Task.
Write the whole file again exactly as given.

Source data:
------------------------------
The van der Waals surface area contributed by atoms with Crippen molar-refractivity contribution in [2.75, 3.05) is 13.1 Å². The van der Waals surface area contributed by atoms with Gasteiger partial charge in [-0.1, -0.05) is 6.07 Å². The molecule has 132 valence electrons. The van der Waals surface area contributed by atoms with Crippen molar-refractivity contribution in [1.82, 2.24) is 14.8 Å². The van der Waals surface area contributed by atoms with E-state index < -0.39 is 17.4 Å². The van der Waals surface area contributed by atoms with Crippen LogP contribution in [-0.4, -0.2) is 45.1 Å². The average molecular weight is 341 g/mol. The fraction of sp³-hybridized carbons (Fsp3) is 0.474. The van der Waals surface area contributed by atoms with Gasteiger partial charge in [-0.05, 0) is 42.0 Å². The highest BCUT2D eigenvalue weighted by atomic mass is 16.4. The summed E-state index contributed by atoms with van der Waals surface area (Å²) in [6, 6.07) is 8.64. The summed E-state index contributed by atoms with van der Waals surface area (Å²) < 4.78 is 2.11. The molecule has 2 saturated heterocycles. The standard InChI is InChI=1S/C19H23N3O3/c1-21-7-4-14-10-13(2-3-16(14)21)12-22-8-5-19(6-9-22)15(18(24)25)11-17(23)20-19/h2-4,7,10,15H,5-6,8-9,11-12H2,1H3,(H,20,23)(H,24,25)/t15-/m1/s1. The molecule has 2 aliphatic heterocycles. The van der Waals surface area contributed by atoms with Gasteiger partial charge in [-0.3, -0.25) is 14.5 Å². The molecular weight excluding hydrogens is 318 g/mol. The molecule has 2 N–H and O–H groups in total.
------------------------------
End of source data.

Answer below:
The van der Waals surface area contributed by atoms with Crippen molar-refractivity contribution in [2.75, 3.05) is 13.1 Å². The van der Waals surface area contributed by atoms with Gasteiger partial charge in [-0.1, -0.05) is 6.07 Å². The molecule has 132 valence electrons. The van der Waals surface area contributed by atoms with Crippen molar-refractivity contribution in [1.82, 2.24) is 14.8 Å². The van der Waals surface area contributed by atoms with E-state index < -0.39 is 17.4 Å². The van der Waals surface area contributed by atoms with Crippen LogP contribution in [-0.4, -0.2) is 45.1 Å². The average molecular weight is 341 g/mol. The fraction of sp³-hybridized carbons (Fsp3) is 0.474. The van der Waals surface area contributed by atoms with Gasteiger partial charge in [-0.05, 0) is 42.0 Å². The highest BCUT2D eigenvalue weighted by atomic mass is 16.4. The summed E-state index contributed by atoms with van der Waals surface area (Å²) in [6, 6.07) is 8.64. The summed E-state index contributed by atoms with van der Waals surface area (Å²) < 4.78 is 2.11. The molecule has 2 saturated heterocycles. The standard InChI is InChI=1S/C19H23N3O3/c1-21-7-4-14-10-13(2-3-16(14)21)12-22-8-5-19(6-9-22)15(18(24)25)11-17(23)20-19/h2-4,7,10,15H,5-6,8-9,11-12H2,1H3,(H,20,23)(H,24,25)/t15-/m1/s1. The molecule has 2 aliphatic heterocycles. The van der Waals surface area contributed by atoms with Gasteiger partial charge in [-0.3, -0.25) is 14.5 Å². The molecular weight excluding hydrogens is 318 g/mol. The molecule has 2 N–H and O–H groups in total.